Submitted to: American Chemical Society SE/SW Regional Meeting
Publication Type: Abstract Only
Publication Acceptance Date: November 14, 2002
Publication Date: N/A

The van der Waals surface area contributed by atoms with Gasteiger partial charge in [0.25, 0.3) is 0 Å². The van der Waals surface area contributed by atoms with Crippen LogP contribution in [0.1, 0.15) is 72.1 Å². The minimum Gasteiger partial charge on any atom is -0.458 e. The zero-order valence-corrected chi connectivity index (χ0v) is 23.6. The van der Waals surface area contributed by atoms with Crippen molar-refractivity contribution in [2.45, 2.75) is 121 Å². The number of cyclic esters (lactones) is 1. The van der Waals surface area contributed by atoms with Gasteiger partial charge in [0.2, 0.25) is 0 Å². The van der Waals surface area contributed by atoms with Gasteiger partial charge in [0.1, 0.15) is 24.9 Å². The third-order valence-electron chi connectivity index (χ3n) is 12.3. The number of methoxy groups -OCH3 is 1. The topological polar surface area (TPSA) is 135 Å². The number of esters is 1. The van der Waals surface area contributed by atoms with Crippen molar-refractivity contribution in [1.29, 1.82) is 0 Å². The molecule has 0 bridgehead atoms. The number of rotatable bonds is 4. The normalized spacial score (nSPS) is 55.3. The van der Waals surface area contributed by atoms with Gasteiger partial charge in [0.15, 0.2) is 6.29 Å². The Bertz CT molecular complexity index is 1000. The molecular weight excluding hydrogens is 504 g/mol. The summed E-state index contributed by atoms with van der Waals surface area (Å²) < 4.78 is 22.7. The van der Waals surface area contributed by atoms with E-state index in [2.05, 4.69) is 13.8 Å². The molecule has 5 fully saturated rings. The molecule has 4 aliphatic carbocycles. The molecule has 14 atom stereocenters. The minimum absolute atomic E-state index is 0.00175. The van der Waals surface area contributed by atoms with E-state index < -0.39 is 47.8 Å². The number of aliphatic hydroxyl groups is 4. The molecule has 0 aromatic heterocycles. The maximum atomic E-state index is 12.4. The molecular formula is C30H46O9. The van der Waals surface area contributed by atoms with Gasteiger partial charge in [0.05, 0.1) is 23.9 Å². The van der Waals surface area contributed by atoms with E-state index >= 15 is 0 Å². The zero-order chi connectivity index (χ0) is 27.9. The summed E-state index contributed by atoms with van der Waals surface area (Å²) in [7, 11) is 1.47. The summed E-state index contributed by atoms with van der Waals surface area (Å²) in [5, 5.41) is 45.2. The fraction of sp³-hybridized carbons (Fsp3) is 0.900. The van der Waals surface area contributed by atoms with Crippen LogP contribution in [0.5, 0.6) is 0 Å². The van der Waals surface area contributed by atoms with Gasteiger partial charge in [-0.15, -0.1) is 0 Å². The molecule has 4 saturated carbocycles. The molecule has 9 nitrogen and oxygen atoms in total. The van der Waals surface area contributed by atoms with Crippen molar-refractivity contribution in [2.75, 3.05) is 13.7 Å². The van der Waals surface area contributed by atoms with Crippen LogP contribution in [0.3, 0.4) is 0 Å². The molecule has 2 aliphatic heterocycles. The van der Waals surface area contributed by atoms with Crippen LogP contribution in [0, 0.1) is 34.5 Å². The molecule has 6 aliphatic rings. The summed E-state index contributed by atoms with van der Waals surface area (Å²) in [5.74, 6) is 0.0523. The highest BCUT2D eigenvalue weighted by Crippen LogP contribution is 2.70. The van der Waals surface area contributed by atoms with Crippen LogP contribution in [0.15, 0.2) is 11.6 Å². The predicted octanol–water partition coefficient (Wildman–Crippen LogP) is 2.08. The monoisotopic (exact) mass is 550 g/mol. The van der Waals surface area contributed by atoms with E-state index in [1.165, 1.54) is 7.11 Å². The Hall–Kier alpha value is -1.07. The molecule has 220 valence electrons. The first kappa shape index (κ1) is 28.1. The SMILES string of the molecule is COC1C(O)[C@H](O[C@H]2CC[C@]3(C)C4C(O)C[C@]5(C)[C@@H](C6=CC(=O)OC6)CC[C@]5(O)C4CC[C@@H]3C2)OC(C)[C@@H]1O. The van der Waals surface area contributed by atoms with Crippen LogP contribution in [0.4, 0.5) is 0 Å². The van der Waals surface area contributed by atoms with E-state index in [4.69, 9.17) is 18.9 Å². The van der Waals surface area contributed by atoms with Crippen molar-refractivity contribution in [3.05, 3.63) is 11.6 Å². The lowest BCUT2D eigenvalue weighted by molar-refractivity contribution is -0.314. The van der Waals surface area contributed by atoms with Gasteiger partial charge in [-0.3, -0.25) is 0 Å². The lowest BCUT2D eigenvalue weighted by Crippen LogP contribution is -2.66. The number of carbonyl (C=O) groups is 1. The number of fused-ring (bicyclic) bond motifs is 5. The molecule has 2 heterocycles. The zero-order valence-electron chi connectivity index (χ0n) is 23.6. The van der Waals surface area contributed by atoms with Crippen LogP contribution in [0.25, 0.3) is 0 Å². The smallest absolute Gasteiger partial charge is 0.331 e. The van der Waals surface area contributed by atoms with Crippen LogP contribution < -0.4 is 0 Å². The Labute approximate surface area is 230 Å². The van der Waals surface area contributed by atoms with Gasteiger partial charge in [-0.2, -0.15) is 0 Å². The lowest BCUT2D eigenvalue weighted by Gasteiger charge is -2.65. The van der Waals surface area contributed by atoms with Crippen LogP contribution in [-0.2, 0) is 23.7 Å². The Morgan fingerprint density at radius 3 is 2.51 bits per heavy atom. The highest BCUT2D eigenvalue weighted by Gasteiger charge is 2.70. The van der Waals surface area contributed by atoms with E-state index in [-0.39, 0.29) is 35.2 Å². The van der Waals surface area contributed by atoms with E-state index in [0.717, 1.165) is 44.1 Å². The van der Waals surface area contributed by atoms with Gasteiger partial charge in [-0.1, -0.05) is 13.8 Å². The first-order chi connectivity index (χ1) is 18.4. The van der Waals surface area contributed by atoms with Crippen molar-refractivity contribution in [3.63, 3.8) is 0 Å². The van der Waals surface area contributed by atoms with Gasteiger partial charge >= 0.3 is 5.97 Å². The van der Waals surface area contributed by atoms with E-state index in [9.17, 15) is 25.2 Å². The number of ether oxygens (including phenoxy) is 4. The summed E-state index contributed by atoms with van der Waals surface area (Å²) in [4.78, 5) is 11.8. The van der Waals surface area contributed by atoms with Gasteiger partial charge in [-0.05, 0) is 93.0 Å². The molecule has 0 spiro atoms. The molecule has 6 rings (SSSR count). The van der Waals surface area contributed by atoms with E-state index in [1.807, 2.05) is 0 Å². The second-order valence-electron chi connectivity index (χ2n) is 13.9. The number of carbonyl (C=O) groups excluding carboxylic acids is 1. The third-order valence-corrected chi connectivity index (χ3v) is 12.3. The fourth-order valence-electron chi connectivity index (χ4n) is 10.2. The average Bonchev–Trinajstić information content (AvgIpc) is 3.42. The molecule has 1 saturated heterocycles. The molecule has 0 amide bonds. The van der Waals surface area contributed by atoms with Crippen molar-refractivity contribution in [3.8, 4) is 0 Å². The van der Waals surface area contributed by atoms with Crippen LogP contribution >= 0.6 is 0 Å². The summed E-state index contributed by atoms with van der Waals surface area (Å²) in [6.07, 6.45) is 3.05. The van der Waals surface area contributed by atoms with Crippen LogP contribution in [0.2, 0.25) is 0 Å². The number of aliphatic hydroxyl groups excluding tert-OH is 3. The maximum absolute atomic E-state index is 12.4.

Off-site transport of pesticides from the point of application may occur by runoff to surface waters, leaching into sub-soil layers and groundwater, and via volatilization to the atmosphere. Atmospheric transport and subsequent deposition of pesticides may negatively affect sensitive wildlife species. In this report, we present results from on-going projects in National Parks located in the Sierra Nevada Mountains and the Delmarva Peninsula of the Chesapeake Bay. Concerns over amphibian population die-offs have led to an investigation of atmospheric loadings of organophosphate pesticides from intensive agricultural activity in California's Central Valley. Agrochemical pollution has been implicated in a severe decline in water quality and aquatic species populations in the Chesapeake Bay over the last three decades. Development of environmental sampling methods optimized for these more polar chemicals and the establishment of a small network of collection sites on the Delmarva Peninsula have revealed the complexity of atmospheric pesticide loadings to this region.